But why is our news media and everyone claiming Tilicho or Kajin to be the highest lake in the world without any research? Could it be the largest lake by area at the highest altitude? No, because the largest lake at the highest altitude seems to be Orba Co in Tibet, located at an altitude of 5,200 metres and with an area of 14.8 x 6.6 km whereas Tilicho has an area of 4.0 x 1.4 km. So what is with Tilicho or Kajin being the highest lake in the world? Is it the same as Nepal being the second richest in water resources? Or am I missing something?

Perhaps the superlative label that Tilicho has received is a product of media or popular sensationalism. After all, being able to claim that one’s nation has the highest, largest, biggest, tallest, or most extreme lake or any other such natural formation would do much to fuel nationalist pride and attract visitors, foreign and domestic alike, to spend money in industries that have monetised the process of experiencing these formations.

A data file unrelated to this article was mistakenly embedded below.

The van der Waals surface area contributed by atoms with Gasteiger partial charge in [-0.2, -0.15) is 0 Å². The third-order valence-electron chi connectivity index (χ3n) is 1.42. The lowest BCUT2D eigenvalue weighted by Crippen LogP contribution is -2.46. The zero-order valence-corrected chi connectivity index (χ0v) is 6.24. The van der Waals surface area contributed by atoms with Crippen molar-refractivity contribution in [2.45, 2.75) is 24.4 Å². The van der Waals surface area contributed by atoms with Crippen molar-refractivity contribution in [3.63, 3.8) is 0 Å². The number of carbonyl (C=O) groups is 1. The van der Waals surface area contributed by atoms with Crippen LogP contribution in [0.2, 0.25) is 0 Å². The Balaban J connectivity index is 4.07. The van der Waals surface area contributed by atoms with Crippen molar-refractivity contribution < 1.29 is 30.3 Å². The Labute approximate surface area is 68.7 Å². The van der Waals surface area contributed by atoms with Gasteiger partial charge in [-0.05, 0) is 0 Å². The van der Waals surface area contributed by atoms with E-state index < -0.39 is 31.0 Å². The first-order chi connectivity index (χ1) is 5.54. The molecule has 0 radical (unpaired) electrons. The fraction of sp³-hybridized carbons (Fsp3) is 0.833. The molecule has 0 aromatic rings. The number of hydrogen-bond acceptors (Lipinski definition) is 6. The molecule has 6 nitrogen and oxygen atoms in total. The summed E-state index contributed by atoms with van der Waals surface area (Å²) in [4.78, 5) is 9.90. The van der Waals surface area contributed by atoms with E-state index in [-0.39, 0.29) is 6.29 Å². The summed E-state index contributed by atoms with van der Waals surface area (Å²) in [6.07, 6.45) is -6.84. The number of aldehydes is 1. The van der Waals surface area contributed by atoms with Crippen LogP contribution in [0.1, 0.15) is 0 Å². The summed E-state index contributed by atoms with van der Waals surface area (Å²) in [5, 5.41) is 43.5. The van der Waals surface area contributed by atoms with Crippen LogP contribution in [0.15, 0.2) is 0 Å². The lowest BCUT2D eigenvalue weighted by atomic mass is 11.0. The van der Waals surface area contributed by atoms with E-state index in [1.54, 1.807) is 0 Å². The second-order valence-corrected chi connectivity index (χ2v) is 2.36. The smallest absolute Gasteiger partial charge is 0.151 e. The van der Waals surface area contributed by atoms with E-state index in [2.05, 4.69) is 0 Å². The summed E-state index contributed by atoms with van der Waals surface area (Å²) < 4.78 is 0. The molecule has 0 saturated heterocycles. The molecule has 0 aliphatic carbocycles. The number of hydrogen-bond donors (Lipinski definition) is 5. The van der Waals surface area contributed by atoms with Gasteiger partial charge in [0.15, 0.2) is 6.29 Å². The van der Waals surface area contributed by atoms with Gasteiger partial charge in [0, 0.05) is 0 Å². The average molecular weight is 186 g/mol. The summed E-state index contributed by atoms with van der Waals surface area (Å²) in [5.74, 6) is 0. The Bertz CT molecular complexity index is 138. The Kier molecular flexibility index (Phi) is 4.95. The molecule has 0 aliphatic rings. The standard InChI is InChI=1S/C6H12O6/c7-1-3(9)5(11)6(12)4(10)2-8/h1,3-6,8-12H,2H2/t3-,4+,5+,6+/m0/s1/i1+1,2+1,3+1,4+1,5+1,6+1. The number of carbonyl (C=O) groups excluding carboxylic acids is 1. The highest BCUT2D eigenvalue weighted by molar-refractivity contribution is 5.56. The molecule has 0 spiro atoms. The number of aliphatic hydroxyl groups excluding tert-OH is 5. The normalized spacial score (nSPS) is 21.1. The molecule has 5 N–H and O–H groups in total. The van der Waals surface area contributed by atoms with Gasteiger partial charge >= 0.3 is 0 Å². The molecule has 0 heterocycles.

But to either wrongly or mistakenly make such uninformed claims would be a scientific and informational misstep, as most of us would agree that we should believe as many true things and as few false things as possible. It’s an essential basis for our survival in a world full of things trying to fool and harm us.

Maybe there is something behind Tilicho’s seemingly underserved title that most do not know about. But regardless of it, shouldn’t we at least research well before publishing or claiming something like that?

Ghimire, a PhD student, currently works at the Department of Biological Sciences, North Dakota State University

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A version of this article appears in print on August 16, 2019 of The Himalayan Times.